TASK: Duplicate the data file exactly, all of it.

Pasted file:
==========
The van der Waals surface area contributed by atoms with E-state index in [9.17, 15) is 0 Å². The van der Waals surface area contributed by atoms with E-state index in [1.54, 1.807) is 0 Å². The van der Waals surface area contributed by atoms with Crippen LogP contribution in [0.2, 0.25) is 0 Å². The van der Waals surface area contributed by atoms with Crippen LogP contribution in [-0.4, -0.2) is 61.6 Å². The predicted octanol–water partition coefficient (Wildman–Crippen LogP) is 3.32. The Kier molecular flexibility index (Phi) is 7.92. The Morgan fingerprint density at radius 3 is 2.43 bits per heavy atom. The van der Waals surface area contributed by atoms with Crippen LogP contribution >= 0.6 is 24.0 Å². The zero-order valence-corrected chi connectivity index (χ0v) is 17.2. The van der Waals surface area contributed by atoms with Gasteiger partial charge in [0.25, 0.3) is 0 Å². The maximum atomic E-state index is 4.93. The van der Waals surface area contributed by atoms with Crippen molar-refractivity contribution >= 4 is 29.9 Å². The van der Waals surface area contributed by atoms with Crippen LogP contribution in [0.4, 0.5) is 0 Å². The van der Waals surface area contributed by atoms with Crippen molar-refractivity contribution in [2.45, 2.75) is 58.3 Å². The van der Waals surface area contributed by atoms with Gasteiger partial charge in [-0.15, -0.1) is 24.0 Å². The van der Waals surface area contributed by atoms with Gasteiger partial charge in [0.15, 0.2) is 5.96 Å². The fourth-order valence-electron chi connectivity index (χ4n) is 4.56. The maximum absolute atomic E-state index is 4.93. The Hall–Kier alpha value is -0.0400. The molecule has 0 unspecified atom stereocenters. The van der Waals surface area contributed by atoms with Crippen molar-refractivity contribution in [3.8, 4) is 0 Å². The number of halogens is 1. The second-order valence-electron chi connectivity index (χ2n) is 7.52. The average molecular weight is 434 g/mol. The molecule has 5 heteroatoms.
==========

The van der Waals surface area contributed by atoms with E-state index in [9.17, 15) is 0 Å². The van der Waals surface area contributed by atoms with E-state index in [1.54, 1.807) is 0 Å². The van der Waals surface area contributed by atoms with Crippen LogP contribution in [0.2, 0.25) is 0 Å². The van der Waals surface area contributed by atoms with Crippen LogP contribution in [-0.4, -0.2) is 61.6 Å². The predicted octanol–water partition coefficient (Wildman–Crippen LogP) is 3.32. The Kier molecular flexibility index (Phi) is 7.92. The Morgan fingerprint density at radius 3 is 2.43 bits per heavy atom. The van der Waals surface area contributed by atoms with Crippen LogP contribution >= 0.6 is 24.0 Å². The zero-order valence-corrected chi connectivity index (χ0v) is 17.2. The van der Waals surface area contributed by atoms with Gasteiger partial charge in [0.25, 0.3) is 0 Å². The maximum atomic E-state index is 4.93. The van der Waals surface area contributed by atoms with Crippen molar-refractivity contribution >= 4 is 29.9 Å². The van der Waals surface area contributed by atoms with Crippen LogP contribution in [0.4, 0.5) is 0 Å². The van der Waals surface area contributed by atoms with Crippen molar-refractivity contribution in [2.45, 2.75) is 58.3 Å². The van der Waals surface area contributed by atoms with Gasteiger partial charge in [-0.15, -0.1) is 24.0 Å². The van der Waals surface area contributed by atoms with Gasteiger partial charge in [0.15, 0.2) is 5.96 Å². The fourth-order valence-electron chi connectivity index (χ4n) is 4.56. The maximum absolute atomic E-state index is 4.93. The Hall–Kier alpha value is -0.0400. The molecule has 0 unspecified atom stereocenters. The van der Waals surface area contributed by atoms with Crippen molar-refractivity contribution in [3.8, 4) is 0 Å². The number of halogens is 1. The second-order valence-electron chi connectivity index (χ2n) is 7.52. The average molecular weight is 434 g/mol. The molecule has 5 heteroatoms.